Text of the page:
Anyone else think it’s kind of weird that we have a specific word to label someone who has never had sex? We don’t have words to label people who haven’t done other things – there’s no word for someone who has never driven a car, never read Harry Potter, or never run a marathon. But for some reason, we see sex as SUCH a huge, defining thing, that we label people who haven’t had it.
Let’s start with the word. “Virgin.” What does it ACTUALLY mean? Well, it’s kind of hard to pin down a definition. Everyone THINKS they know what it means, but if you ask them to explain it, they treat it like Judge Potter Stewart’s definition of hard-core pornography: “I know it when I see it”.
Some people try to define virginity medically for women, by the presence of a hymen. But, as many of us learned in health class, the hymen can be torn or stretched by vigorous exercise (weirdly, horseback riding was the example I always heard), its original appearance can vary greatly, or it can stretch back after sex. Plus, since there’s no male equivalent, the presence or absence of a hymen seems hardly an accurate way to define virginity as a whole.
The most commonly understood definition of the word “virgin” is “someone who’s never had sex”. But can you explain “had sex” ACTUALLY means? A penis in a vagina? We know that that’s not sufficient.
Obviously that definition makes exclusively gay people permanent virgins, right? Well, some people might concede that if you’re a gay dude, then having anal sex would make you not a virgin, since we tend to conflate sex with some kind of penetration. What about lesbians? Where do you draw the “virginity” line? Oral sex? Digital? The presence of orgasms? (Although I have to imagine that the kind of people who are THIS concerned with “virginity” aren’t spending too much time concerned with gay people’s virginity since, in their minds, gay people are already sinners / unnatural / coming for your children).
But even in straight couples, where is the line? How about a straight couple who has oral and anal sex regularly? Are they virgins? Technically, maybe? But come on – adding “technically” to any explanation is basically admitting that it’s not REALLY true. When was the last time that saying “Well, mom, technically we didn’t break any rules” actually got you out of trouble?
However, as with many many things in our world, it’s not the definition that’s important, but what our culture does with it. And I don’t think you need me to tell you that standards for men and women are wildly different when it comes to virginity. The best place to get an idea of these cultural double standards is, as always, through TV and movies.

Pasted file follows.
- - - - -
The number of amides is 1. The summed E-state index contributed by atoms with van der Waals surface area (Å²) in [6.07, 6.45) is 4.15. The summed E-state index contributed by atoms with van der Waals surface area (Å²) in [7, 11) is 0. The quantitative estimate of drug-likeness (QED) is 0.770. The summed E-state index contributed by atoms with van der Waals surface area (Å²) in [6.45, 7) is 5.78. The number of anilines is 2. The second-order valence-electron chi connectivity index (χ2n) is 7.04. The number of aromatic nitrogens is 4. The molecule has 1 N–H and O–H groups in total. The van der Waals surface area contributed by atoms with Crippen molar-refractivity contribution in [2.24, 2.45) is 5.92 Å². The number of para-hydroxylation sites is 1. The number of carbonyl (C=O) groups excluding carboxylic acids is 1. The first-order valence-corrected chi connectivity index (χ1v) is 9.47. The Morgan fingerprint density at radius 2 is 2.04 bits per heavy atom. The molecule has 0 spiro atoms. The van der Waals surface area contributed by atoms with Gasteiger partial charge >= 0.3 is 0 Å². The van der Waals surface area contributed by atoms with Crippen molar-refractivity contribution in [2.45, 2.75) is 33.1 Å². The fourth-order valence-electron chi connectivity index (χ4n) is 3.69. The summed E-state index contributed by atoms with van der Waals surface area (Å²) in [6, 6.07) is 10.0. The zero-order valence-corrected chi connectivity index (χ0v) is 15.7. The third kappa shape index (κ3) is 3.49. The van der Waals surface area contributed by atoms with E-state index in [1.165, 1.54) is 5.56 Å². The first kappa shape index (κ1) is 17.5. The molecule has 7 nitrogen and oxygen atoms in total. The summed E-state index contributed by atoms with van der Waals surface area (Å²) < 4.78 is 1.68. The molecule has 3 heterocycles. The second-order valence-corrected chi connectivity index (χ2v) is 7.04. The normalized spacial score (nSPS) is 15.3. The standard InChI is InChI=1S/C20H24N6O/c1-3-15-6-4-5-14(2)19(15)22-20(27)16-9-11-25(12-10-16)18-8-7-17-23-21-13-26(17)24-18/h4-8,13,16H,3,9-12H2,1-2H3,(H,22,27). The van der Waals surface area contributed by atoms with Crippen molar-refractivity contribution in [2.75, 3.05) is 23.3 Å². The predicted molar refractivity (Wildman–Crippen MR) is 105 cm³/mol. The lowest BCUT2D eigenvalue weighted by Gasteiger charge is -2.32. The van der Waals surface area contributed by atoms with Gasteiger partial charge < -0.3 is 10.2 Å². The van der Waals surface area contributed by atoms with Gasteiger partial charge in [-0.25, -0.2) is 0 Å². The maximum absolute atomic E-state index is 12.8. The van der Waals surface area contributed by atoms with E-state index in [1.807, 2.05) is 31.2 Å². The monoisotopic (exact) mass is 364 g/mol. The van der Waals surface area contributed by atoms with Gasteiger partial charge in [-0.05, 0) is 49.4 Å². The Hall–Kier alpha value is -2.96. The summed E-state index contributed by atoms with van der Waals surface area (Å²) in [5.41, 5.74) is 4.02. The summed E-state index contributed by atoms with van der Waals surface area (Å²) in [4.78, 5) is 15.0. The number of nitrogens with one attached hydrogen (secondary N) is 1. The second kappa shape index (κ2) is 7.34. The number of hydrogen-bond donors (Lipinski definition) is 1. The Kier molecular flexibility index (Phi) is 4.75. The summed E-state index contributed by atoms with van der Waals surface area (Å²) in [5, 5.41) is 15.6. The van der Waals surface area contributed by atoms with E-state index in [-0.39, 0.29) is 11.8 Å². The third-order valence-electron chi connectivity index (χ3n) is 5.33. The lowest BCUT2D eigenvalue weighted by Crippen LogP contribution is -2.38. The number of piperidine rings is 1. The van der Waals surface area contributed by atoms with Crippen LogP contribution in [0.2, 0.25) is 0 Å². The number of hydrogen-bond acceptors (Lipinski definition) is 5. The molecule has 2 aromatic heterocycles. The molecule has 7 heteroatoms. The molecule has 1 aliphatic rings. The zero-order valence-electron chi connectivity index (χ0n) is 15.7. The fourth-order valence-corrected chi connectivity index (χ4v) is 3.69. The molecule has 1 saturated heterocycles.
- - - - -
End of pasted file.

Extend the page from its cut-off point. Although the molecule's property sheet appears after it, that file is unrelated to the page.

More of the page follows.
Male virgins, in TV and movies, are the subject of ridicule and taunting at worst, and comedy at best (for instance, in The 40-Year-Old Virgin). The “quest” to “lose” virginity is often spun into a happy-go-lucky tale of male camaraderie and heterosexuality. Even the makers of American Pie said that part of the film’s title came from the idea that losing virginity in high school is as “American as apple pie.”
Meanwhile, female tales in this genre are much scarcer, and often have more serious undertones. For instance, in Little Darlings, a light-hearted romp about two girls at summer camp in competition to see who can lose their virginity first, the girl who does lose her virginity doesn’t admit it, and the girl who doesn’t lies and says she does; neither seems truly happy or comfortable in her decision. Having sex comes with some sobering realizations.
(Also, we all know that in horror movies, the girl who has sex is killed first! )
But whatever the case may be, as a society we are obsessed with girls’ and women’s virginity. I’m not going to address the issue of painful and invasive “virginity tests,” often done in the name of religion, or the harm done to women who have “shamed” their families by having sex before marriage – those are grave issues that deserve attention in their own, more researched post.
Attitudes about virginity also bleed into other aspects of pop culture. Remember how in the late 1990s and early 2000s, there was a slew of pop stars who proclaimed their commitment to virginity and “purity” while also appearing in sexy videos. The subject of these girls’ virginity was a constant topic of tabloid speculation. The importance placed on it was done in the name of making sure these women were “good role models” for their young, impressionable viewers, but all it really did was make it seem as if the most important measure of a woman’s worth as a role model and as a person was whether or not she’d ever had sex. It also reinforced the idea that a woman’s sex life is EVERYBODY’S business.
Attitudes about virginity also shape the way we see rape survivors; part of the reason that it’s difficult for women to come forward to report a rape is the perception that a woman who has had sex is dirty or ruined. In many cultures throughout history, and sadly, in many today, a woman who has been raped is seen as damaged or as less worthy of a good marriage.
This is a topic I’m going to explore more in-depth in the future, but I just wanted to think about some of the basics first. If you’re interested in the topic, I highly recommend Hanne Blank’s book “Virgin” or Jessica Valenti’s “The Purity Myth“.
So what do you think? Is virginity an actual thing? How important is it? Is there a double standard? Where else in TV or movies is virginity an issue?